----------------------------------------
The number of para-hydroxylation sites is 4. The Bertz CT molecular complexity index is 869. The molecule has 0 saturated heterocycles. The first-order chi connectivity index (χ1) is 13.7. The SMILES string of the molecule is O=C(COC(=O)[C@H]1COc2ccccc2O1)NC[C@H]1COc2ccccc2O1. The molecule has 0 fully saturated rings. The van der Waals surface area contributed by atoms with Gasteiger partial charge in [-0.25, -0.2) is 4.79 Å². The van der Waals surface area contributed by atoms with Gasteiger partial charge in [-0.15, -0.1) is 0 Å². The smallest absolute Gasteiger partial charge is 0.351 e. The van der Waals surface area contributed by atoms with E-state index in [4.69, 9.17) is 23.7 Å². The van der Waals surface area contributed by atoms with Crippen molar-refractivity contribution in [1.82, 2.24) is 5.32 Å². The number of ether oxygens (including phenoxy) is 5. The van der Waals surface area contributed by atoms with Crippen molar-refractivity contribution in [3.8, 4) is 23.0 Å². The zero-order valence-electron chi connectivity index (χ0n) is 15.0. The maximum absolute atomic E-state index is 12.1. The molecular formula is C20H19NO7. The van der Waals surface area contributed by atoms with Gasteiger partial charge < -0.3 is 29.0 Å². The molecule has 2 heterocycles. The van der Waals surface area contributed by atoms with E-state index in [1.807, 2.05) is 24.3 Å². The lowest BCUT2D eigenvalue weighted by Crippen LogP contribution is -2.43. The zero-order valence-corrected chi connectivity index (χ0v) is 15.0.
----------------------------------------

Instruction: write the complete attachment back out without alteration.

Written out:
The number of para-hydroxylation sites is 4. The Bertz CT molecular complexity index is 869. The molecule has 0 saturated heterocycles. The first-order chi connectivity index (χ1) is 13.7. The SMILES string of the molecule is O=C(COC(=O)[C@H]1COc2ccccc2O1)NC[C@H]1COc2ccccc2O1. The molecule has 0 fully saturated rings. The van der Waals surface area contributed by atoms with Gasteiger partial charge in [-0.25, -0.2) is 4.79 Å². The van der Waals surface area contributed by atoms with Gasteiger partial charge in [-0.15, -0.1) is 0 Å². The smallest absolute Gasteiger partial charge is 0.351 e. The van der Waals surface area contributed by atoms with E-state index in [4.69, 9.17) is 23.7 Å². The van der Waals surface area contributed by atoms with Crippen molar-refractivity contribution in [1.82, 2.24) is 5.32 Å². The number of ether oxygens (including phenoxy) is 5. The van der Waals surface area contributed by atoms with Crippen molar-refractivity contribution in [3.8, 4) is 23.0 Å². The zero-order valence-electron chi connectivity index (χ0n) is 15.0. The maximum absolute atomic E-state index is 12.1. The molecular formula is C20H19NO7. The van der Waals surface area contributed by atoms with Gasteiger partial charge < -0.3 is 29.0 Å². The molecule has 2 heterocycles. The van der Waals surface area contributed by atoms with E-state index in [1.807, 2.05) is 24.3 Å². The lowest BCUT2D eigenvalue weighted by Crippen LogP contribution is -2.43. The zero-order valence-corrected chi connectivity index (χ0v) is 15.0.